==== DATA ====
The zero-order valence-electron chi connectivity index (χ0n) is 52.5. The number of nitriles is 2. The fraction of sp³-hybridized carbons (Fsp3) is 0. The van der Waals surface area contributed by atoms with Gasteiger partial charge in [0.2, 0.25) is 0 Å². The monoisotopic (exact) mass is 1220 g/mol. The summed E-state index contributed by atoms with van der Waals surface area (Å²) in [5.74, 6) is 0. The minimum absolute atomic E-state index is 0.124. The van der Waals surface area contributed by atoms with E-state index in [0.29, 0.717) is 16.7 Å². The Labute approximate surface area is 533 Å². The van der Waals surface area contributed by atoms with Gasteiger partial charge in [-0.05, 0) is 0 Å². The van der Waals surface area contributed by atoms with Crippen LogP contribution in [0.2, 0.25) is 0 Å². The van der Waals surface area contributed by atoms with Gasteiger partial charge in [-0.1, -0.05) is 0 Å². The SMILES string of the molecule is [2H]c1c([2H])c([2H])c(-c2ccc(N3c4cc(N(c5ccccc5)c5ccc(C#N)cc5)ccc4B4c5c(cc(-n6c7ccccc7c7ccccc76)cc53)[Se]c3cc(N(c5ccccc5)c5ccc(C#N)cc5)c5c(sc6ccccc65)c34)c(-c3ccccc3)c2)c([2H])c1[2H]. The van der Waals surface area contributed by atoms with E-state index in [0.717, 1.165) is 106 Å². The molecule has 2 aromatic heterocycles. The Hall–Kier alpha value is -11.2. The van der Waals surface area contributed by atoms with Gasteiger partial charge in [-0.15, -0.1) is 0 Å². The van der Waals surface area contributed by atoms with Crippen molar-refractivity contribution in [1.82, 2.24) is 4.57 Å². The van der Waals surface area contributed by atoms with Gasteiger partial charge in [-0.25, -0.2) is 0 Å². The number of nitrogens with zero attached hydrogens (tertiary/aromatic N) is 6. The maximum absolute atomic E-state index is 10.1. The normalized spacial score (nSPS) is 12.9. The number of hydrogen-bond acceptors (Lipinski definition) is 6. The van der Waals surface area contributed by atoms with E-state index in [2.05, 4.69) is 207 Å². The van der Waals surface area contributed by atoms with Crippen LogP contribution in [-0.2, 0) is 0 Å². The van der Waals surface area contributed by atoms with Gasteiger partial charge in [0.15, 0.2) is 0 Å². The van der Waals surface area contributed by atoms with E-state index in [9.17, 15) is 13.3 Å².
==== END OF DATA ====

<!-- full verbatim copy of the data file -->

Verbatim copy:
The zero-order valence-electron chi connectivity index (χ0n) is 52.5. The number of nitriles is 2. The fraction of sp³-hybridized carbons (Fsp3) is 0. The van der Waals surface area contributed by atoms with Gasteiger partial charge in [0.2, 0.25) is 0 Å². The monoisotopic (exact) mass is 1220 g/mol. The summed E-state index contributed by atoms with van der Waals surface area (Å²) in [5.74, 6) is 0. The minimum absolute atomic E-state index is 0.124. The van der Waals surface area contributed by atoms with E-state index in [0.29, 0.717) is 16.7 Å². The Labute approximate surface area is 533 Å². The van der Waals surface area contributed by atoms with Gasteiger partial charge in [-0.05, 0) is 0 Å². The van der Waals surface area contributed by atoms with Crippen LogP contribution in [0.2, 0.25) is 0 Å². The van der Waals surface area contributed by atoms with Gasteiger partial charge in [-0.1, -0.05) is 0 Å². The SMILES string of the molecule is [2H]c1c([2H])c([2H])c(-c2ccc(N3c4cc(N(c5ccccc5)c5ccc(C#N)cc5)ccc4B4c5c(cc(-n6c7ccccc7c7ccccc76)cc53)[Se]c3cc(N(c5ccccc5)c5ccc(C#N)cc5)c5c(sc6ccccc65)c34)c(-c3ccccc3)c2)c([2H])c1[2H]. The van der Waals surface area contributed by atoms with E-state index in [0.717, 1.165) is 106 Å². The molecule has 2 aromatic heterocycles. The Hall–Kier alpha value is -11.2. The van der Waals surface area contributed by atoms with Gasteiger partial charge in [-0.15, -0.1) is 0 Å². The van der Waals surface area contributed by atoms with Crippen molar-refractivity contribution in [1.82, 2.24) is 4.57 Å². The van der Waals surface area contributed by atoms with Gasteiger partial charge in [-0.25, -0.2) is 0 Å². The number of nitrogens with zero attached hydrogens (tertiary/aromatic N) is 6. The maximum absolute atomic E-state index is 10.1. The normalized spacial score (nSPS) is 12.9. The number of hydrogen-bond acceptors (Lipinski definition) is 6. The van der Waals surface area contributed by atoms with E-state index in [2.05, 4.69) is 207 Å². The van der Waals surface area contributed by atoms with Crippen LogP contribution in [-0.2, 0) is 0 Å². The van der Waals surface area contributed by atoms with Gasteiger partial charge in [0.15, 0.2) is 0 Å². The van der Waals surface area contributed by atoms with E-state index in [9.17, 15) is 13.3 Å².